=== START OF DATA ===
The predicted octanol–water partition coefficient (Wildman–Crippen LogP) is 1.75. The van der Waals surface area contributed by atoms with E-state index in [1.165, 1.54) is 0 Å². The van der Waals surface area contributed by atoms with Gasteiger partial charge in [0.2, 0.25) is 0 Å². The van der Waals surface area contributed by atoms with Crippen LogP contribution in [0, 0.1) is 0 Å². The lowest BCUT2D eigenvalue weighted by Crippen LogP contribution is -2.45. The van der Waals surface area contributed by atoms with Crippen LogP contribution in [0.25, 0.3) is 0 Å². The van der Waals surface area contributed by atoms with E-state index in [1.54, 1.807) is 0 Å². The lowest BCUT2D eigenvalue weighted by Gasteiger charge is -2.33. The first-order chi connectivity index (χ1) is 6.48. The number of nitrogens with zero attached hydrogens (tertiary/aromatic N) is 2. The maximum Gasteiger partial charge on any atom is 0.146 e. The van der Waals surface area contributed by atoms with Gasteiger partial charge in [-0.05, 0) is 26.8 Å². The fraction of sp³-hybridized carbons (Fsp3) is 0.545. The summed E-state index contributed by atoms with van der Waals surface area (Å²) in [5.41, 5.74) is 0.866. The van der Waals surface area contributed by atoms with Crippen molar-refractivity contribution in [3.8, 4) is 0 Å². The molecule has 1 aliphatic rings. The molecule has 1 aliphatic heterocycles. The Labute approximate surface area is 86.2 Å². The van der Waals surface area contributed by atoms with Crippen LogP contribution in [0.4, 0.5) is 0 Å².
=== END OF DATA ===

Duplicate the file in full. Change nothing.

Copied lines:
The predicted octanol–water partition coefficient (Wildman–Crippen LogP) is 1.75. The van der Waals surface area contributed by atoms with E-state index in [1.165, 1.54) is 0 Å². The van der Waals surface area contributed by atoms with Gasteiger partial charge in [0.2, 0.25) is 0 Å². The van der Waals surface area contributed by atoms with Crippen LogP contribution in [0, 0.1) is 0 Å². The lowest BCUT2D eigenvalue weighted by Crippen LogP contribution is -2.45. The van der Waals surface area contributed by atoms with Crippen LogP contribution in [0.25, 0.3) is 0 Å². The van der Waals surface area contributed by atoms with E-state index in [1.54, 1.807) is 0 Å². The lowest BCUT2D eigenvalue weighted by Gasteiger charge is -2.33. The first-order chi connectivity index (χ1) is 6.48. The number of nitrogens with zero attached hydrogens (tertiary/aromatic N) is 2. The maximum Gasteiger partial charge on any atom is 0.146 e. The van der Waals surface area contributed by atoms with Gasteiger partial charge in [-0.05, 0) is 26.8 Å². The fraction of sp³-hybridized carbons (Fsp3) is 0.545. The summed E-state index contributed by atoms with van der Waals surface area (Å²) in [5.41, 5.74) is 0.866. The van der Waals surface area contributed by atoms with Crippen molar-refractivity contribution in [3.8, 4) is 0 Å². The molecule has 1 aliphatic rings. The molecule has 1 aliphatic heterocycles. The Labute approximate surface area is 86.2 Å². The van der Waals surface area contributed by atoms with Crippen LogP contribution in [0.4, 0.5) is 0 Å².